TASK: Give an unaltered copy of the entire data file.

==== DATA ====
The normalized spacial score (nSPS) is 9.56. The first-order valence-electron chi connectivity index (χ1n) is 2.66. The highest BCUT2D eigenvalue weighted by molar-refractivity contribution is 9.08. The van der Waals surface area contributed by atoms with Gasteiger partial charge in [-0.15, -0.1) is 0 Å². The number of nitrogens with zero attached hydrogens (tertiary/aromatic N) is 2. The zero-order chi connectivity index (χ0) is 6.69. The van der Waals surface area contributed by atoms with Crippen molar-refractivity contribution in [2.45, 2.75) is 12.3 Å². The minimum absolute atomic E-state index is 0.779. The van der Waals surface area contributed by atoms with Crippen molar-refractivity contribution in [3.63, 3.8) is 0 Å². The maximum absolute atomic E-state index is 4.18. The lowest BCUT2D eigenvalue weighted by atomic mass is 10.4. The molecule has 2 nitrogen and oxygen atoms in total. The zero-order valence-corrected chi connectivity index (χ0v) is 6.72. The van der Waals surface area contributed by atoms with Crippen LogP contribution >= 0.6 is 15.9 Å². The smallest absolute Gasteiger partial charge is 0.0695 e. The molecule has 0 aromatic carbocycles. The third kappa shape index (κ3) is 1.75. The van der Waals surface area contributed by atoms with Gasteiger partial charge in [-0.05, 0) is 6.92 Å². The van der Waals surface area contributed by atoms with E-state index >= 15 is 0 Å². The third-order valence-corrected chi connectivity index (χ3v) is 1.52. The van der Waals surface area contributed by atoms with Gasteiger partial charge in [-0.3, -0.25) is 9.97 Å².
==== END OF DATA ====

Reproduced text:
The normalized spacial score (nSPS) is 9.56. The first-order valence-electron chi connectivity index (χ1n) is 2.66. The highest BCUT2D eigenvalue weighted by molar-refractivity contribution is 9.08. The van der Waals surface area contributed by atoms with Gasteiger partial charge in [-0.15, -0.1) is 0 Å². The number of nitrogens with zero attached hydrogens (tertiary/aromatic N) is 2. The zero-order chi connectivity index (χ0) is 6.69. The van der Waals surface area contributed by atoms with Crippen molar-refractivity contribution in [2.45, 2.75) is 12.3 Å². The minimum absolute atomic E-state index is 0.779. The van der Waals surface area contributed by atoms with Crippen molar-refractivity contribution in [3.63, 3.8) is 0 Å². The maximum absolute atomic E-state index is 4.18. The lowest BCUT2D eigenvalue weighted by atomic mass is 10.4. The molecule has 2 nitrogen and oxygen atoms in total. The zero-order valence-corrected chi connectivity index (χ0v) is 6.72. The van der Waals surface area contributed by atoms with Crippen LogP contribution >= 0.6 is 15.9 Å². The smallest absolute Gasteiger partial charge is 0.0695 e. The molecule has 0 aromatic carbocycles. The third kappa shape index (κ3) is 1.75. The van der Waals surface area contributed by atoms with Gasteiger partial charge in [-0.05, 0) is 6.92 Å². The van der Waals surface area contributed by atoms with E-state index >= 15 is 0 Å². The third-order valence-corrected chi connectivity index (χ3v) is 1.52. The van der Waals surface area contributed by atoms with Gasteiger partial charge in [-0.3, -0.25) is 9.97 Å².